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1. hmmmm.... not sure if this can be exploited or not (in terms of extra columns and rows)

but, if you create a named formula in B1, say :

=a1*1.125

when you copy it to a1, the formula becomes

=iv1*1.125

it wraps it round to column IV....

ditto columns.... it wraps the formula to row 65,536

..... potentially useful ?

Chris

[ This Message was edited by: Chris Davison on 2002-03-29 05:44 ]

[ This Message was edited by: Chris Davison on 2002-03-29 05:45 ]

2. Nothing unexpected, I'd say.

3. thanks Aladin, do you mean the 'wrapping' characteristics are not unexpected or that the potential exploitations of this characteristic may not be unexpected ?

(When I saw it, I couldn't think of any function that wrapped like this, being that they all returned #REF! errors when simulated)

Chris

4. do you mean the 'wrapping' characteristics are not unexpected

Yes.

I don't know whether this characteristic has a useful application?

When I saw it, I couldn't think of any function that wrapped like this, being that they all returned #REF! errors when simulated

Admittedly, left and down in the context of the named formula "addtax" is more general and, it seems to me, logical. You've got a point there.

[ This Message was edited by: Aladin Akyurek on 2002-03-29 07:37 ]

5. Great potential here! As a matter of fact, Enron used this to shift its losses from row 1 to row 65,536, knowing full well that Arthur Anderson was using an older version of Excel, and wouldn't be able to access row 65,536.

6. I don't know whether this characteristic has a useful application?
I'll admit, me neither, hence the "?" in the original open-question post !

7. OMG, now THAT was funny Barry!!!

8. On 2002-03-29 07:35, Barry Katcher wrote:
Great potential here! As a matter of fact, Enron used this to shift its losses from row 1 to row 65,536, knowing full well that Arthur Anderson was using an older version of Excel, and wouldn't be able to access row 65,536.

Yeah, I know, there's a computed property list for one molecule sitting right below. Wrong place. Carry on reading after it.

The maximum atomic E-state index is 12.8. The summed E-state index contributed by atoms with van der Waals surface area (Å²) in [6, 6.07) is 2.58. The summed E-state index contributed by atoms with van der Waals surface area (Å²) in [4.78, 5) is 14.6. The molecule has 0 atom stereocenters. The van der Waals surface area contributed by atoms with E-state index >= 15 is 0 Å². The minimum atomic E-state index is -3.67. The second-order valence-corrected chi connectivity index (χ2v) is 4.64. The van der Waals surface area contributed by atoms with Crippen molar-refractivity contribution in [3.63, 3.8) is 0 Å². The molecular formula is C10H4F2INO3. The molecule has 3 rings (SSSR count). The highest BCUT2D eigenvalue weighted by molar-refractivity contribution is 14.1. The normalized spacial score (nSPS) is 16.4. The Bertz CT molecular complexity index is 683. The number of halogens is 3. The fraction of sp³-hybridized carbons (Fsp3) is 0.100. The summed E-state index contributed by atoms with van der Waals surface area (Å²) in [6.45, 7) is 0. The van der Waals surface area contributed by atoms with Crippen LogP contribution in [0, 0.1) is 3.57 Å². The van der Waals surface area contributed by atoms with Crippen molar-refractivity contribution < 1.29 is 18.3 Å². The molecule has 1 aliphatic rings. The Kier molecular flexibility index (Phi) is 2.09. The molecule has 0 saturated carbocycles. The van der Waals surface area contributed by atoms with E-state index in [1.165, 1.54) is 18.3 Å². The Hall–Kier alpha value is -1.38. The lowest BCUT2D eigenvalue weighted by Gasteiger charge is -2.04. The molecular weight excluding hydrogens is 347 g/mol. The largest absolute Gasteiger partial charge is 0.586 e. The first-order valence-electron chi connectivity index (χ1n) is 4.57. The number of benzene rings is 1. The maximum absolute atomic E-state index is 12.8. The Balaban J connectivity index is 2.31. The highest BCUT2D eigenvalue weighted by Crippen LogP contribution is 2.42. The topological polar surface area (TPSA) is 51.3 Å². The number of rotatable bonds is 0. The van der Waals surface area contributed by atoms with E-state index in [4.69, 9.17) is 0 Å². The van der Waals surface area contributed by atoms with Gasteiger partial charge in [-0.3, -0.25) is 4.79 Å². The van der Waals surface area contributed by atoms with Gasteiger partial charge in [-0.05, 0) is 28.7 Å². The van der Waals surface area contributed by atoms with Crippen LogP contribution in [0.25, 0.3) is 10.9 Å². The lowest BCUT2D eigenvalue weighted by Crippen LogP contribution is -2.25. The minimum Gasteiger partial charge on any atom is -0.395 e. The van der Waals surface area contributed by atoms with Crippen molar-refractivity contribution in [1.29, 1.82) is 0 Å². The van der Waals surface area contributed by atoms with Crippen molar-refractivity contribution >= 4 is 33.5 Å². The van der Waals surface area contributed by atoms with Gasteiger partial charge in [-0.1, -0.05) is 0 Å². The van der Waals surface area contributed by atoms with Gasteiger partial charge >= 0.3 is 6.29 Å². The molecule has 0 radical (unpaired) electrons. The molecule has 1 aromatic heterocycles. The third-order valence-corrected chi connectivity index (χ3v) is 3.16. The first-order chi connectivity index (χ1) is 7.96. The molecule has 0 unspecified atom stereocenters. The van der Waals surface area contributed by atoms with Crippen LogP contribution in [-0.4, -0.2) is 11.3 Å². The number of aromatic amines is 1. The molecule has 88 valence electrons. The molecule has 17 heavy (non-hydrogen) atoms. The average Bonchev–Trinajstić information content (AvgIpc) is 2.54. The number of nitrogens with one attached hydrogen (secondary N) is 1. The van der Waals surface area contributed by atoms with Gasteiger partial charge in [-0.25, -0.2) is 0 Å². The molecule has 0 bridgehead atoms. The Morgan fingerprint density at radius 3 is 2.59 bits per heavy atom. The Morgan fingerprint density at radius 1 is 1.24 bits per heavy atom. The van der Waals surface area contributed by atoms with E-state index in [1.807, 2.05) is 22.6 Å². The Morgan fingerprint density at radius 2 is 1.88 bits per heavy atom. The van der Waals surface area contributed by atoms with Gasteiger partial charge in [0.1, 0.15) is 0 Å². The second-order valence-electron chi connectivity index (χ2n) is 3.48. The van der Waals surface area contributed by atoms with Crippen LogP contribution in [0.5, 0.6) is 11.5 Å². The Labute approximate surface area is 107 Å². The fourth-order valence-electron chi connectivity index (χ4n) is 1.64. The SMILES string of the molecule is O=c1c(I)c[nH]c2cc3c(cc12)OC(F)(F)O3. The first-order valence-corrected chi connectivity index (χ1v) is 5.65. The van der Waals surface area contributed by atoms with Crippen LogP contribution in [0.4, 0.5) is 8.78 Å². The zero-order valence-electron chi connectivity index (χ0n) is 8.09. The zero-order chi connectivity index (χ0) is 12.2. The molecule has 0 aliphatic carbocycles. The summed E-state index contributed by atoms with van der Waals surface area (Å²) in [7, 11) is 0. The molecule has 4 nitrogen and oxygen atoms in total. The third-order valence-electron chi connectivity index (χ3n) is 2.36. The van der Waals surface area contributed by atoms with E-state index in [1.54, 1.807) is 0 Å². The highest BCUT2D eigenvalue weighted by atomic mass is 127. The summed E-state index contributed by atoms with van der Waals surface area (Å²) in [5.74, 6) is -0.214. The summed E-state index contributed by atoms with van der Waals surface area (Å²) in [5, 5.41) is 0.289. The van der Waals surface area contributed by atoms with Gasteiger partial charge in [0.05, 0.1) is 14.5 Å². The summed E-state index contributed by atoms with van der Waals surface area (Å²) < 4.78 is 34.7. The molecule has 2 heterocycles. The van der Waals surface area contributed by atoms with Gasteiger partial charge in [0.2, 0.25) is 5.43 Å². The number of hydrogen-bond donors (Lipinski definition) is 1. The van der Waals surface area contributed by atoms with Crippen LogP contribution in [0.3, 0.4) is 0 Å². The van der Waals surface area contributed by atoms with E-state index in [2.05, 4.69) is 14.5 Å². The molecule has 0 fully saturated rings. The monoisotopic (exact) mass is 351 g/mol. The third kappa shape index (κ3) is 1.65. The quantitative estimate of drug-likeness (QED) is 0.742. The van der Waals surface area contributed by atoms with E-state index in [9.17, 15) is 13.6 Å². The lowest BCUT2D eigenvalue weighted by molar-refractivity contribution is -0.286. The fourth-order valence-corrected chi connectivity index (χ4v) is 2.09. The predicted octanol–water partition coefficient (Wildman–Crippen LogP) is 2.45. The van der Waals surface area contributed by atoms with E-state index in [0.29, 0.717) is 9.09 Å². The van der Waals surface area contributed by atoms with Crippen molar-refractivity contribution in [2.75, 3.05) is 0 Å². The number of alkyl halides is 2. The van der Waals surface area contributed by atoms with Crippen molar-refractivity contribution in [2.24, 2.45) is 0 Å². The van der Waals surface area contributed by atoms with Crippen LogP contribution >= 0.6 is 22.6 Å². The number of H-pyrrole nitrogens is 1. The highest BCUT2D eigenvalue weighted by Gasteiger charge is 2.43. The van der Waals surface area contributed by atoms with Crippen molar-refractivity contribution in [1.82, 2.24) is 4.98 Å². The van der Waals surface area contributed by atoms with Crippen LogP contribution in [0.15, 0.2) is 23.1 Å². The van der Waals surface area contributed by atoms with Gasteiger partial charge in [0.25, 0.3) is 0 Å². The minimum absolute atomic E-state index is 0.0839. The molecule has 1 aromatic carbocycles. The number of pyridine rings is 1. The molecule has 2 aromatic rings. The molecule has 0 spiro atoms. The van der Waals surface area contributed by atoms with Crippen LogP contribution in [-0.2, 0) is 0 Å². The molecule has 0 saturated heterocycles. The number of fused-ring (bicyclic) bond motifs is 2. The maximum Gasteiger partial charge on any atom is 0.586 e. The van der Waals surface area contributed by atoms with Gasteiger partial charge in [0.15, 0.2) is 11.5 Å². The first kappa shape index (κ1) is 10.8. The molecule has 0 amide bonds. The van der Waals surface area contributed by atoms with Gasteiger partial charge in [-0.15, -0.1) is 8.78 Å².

Darn it: Is this serious? Did he really use a named formula? Can you reveal more on this?

[ This Message was edited by: Aladin Akyurek on 2002-03-29 07:44 ]

9. On 2002-03-29 07:35, Barry Katcher wrote:
Great potential here! As a matter of fact, Enron used this to shift its losses from row 1 to row 65,536, knowing full well that Arthur Anderson was using an older version of Excel, and wouldn't be able to access row 65,536.
*chuckle* @ Barry

10. Great potential here! As a matter of fact, Enron used this to shift its losses from row 1 to row 65,536, knowing full well that Arthur Anderson was using an older version of Excel, and wouldn't be able to access row 65,536.

May be it is not time to get complacent -- who knows whether they were using an older version of Excel or a newer version of Excel, or utilizing an undocumented feature in any version of Excel that facilitates creative acounting by design or default. I am sure it is all in light heartedness -- we sure don't want to make light of other's troubles!

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